Historians fight to preserve 1774 house

February 13, 1998


Staff Writer

A big yellow bulldozer sits in a parking lot overlooking one of Washington County's oldest homes, serving as a daily reminder to members of a local historical society that demolition is close unless they can come up with a lot of money.

Known locally as the Buck Spring Farm House, the two-story limestone home was built over a spring in 1774 by Johan Ludwig Kemmerer, who sailed to America in 1736 on the same ship as Jonathan Hager, the founder of Hagerstown.

Once the focal point of a 100-acre farm, and shelter to 13 Kemmerer children, the now run-down house sits on a half-acre in the Airport Business Park surrounded by blacktopped parking lots and modern buildings owned by Citicorp.


"It's right in the middle of the area we're trying to develop," said Merle Elliott, president of Hagerstown/Washington County Industrial Foundation Inc., or CHIEF, which owns the property.

Some local historians became suspicious of the house's future when they showed up for a tour at the home last month and saw heavy equipment, a gasoline can on the porch, and a tank used to hold water samples.

They learned that the foundation intends to demolish the house and a nearby barn, built in 1896, to make room for development.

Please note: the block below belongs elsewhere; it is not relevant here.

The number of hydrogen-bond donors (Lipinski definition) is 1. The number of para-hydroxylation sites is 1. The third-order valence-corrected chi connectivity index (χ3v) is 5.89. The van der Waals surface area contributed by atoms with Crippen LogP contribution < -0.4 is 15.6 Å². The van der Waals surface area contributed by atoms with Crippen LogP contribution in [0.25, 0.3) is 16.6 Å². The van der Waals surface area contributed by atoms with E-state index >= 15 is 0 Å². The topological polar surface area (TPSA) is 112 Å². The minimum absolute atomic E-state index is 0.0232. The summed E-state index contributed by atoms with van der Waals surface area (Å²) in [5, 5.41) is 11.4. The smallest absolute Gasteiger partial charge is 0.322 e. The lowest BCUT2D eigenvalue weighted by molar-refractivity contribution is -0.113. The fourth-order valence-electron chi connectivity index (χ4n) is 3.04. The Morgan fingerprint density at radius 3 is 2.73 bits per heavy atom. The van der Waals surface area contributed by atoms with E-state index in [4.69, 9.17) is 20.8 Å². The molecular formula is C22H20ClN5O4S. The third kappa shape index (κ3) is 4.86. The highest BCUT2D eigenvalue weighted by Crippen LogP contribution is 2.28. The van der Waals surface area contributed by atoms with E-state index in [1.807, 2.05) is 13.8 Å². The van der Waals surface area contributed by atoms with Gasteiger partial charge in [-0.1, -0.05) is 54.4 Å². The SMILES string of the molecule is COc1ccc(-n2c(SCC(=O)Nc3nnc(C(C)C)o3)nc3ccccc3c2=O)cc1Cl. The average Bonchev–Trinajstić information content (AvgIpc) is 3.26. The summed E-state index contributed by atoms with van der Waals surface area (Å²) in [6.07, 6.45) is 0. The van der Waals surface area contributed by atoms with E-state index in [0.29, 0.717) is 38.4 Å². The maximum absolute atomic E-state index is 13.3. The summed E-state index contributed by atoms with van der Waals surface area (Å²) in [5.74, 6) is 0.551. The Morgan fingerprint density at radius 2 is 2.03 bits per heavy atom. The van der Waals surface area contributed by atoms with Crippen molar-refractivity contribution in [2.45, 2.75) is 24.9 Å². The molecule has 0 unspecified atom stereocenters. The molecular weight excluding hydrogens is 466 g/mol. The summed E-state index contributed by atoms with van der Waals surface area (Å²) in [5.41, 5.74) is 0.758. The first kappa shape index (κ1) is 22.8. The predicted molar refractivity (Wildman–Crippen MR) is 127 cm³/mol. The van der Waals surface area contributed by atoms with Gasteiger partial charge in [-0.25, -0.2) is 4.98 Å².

The threat has stirred members of local historical societies to work together to save the home.

"There are fewer and fewer of these (pre-1800) houses left," said Lee Stine, president of the Washington County Historical Society.

Members of the Middleburg/Mason-Dixon Line Area Historical Society Inc. said they want to conduct a survey of the house to determine how much it would cost to renovate it.

Members believe they can raise the money to save the home and turn it into their headquarters, using the late 1800s-era wooden addition as an office and meeting place, and turning the original home into a museum.

The foundation was renting the house and property to tenants up until a few years ago when it was found that the interior structure was disintegrating, Elliott said.

After looking at the structure, the foundation was quoted a price into the thousands of dollars "just to shore it up," and an estimated $250,000 for a complete renovation, Elliott said.

"We were not interested in renovating the property. We just couldn't justify it," he said.

Historical society members say the house is in good condition considering its age.

"The outside is what's disintegrating. It needs a roof. The inside is 1774 but it's not deteriorating," said Dick Hartle, a member of the local historical society.

In a two-page document drawn up by an attorney, the foundation has given the historical society permission to make an on-site study of the farmhouse and property under five conditions.

But members won't sign the agreement because of the fourth condition which states that the foundation "will be removing the house from the property immediately after your permitted time period" and that they agree not to remain on the property.

"We can't agree with that paragraph," Hartle said.

The foundation will consider moving the house to an area away from development and selling the property "if someone comes up with the big bucks," Elliott said.

But local historians agree that moving the house would be nearly impossible considering its age and it would take away from its historical value.

"You just don't move a house like this. It needs to be preserved," Stine said.

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